Calls to assist children of ‘new Irish’ to learn their heritage

More supports to help children of the “new Irish” to learn their heritage languages could help bridge a major skills gap, a senior education figure has claimed.

Census 2011 figures show that more than 500,000 people live in a home where English is not the first language. However, Irish Vocational Education Association (IVEA) education officer Pat O’Mahony said the State had yet to properly recognise the advantage of helping young people from such homes to acquire full written fluency in their heritage languages.

“Those young people coming from non-English speaking homes can become one of our greatest assets. If we assist them to acquire native speaker standard competence in their heritage languages, we will be going a significant way to meeting our need for workers fluent in both English and a foreign language.

“It should ensure that not only will we have workers to take up the entry level jobs in call and support centres, but we should also have highly qualified professionals, across the disciplines, who can communicate confidently with their professional colleagues all around the globe, but especially in Europe and the BRIC [Brazil, Russia, India and China] countries.”

He said Polish and a number of other national groups make valiant efforts to ensure their young people acquire written fluency in their heritage language but they get little or no support or encouragement to do so.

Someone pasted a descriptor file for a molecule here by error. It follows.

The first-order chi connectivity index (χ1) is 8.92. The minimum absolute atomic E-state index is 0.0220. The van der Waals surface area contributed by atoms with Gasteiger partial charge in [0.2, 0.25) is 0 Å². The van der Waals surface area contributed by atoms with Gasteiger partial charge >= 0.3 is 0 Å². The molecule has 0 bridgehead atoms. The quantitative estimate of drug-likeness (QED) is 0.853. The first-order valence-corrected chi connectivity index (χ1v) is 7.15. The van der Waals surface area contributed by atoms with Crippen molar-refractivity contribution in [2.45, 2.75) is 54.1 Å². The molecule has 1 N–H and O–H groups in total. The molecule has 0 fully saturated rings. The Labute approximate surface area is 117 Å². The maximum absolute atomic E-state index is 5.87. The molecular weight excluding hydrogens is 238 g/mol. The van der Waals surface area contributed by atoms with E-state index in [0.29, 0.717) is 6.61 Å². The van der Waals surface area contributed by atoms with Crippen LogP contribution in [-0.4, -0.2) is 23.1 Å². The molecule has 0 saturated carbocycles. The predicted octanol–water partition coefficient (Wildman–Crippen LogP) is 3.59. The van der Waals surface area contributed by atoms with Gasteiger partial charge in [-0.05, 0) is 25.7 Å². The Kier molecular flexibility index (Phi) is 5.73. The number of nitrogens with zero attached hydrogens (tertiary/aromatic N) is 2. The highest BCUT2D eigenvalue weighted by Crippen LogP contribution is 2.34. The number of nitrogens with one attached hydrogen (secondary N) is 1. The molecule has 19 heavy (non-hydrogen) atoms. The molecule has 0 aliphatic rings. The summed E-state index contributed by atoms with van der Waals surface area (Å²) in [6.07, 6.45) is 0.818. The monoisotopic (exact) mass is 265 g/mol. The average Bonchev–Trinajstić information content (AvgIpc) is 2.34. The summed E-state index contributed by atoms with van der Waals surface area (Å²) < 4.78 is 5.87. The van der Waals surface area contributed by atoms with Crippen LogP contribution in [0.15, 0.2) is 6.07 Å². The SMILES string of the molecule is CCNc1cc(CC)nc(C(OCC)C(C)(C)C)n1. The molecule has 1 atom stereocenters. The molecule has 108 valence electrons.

Mr O’Mahony said that even getting access to school buildings for weekly classes can be problematic and there seems to be a prominent view that such classes are or little importance to Ireland.

As well as making facilities available in schools without charge for extra-curricular classes, he suggests ways of integrating the teaching of heritage languages into the curriculum from infants to Leaving Certificate should be considered.

In an article for the IVEA News magazine, he asks if the National Council for Curriculum and Assessment (NCCA) could, in co-operation with education authorities from other countries, develop programmes for primary and second level in their native languages, which could be delivered in schools with the help of technology.

He also suggested that students might be able to take the relevant countries’ equivalent of Leaving Certificate exams in their heritage languages, so students taking Polish would, for example, sit the Matura in that subject.

“To incentivise these students to achieve a high standard in their heritage languages, might we consider giving bonus CAO points for results in, say, the Polish Matura?” he asked.

He suggested that courses developed for schools could be extended to “native Irish” students with a particular aptitude for languages, or adapted for third-level students as an optional part of their college courses.

Language statistics

Numbers who sat Leaving Certificate language examinations in 2012

- French: 25,977

- German: 6,787

- Spanish: 4,330

- Polish: 794

- Italian: 384

- Russian: 269

- Lithuanian: 262

- Arabic: 149

- Portuguese: 63

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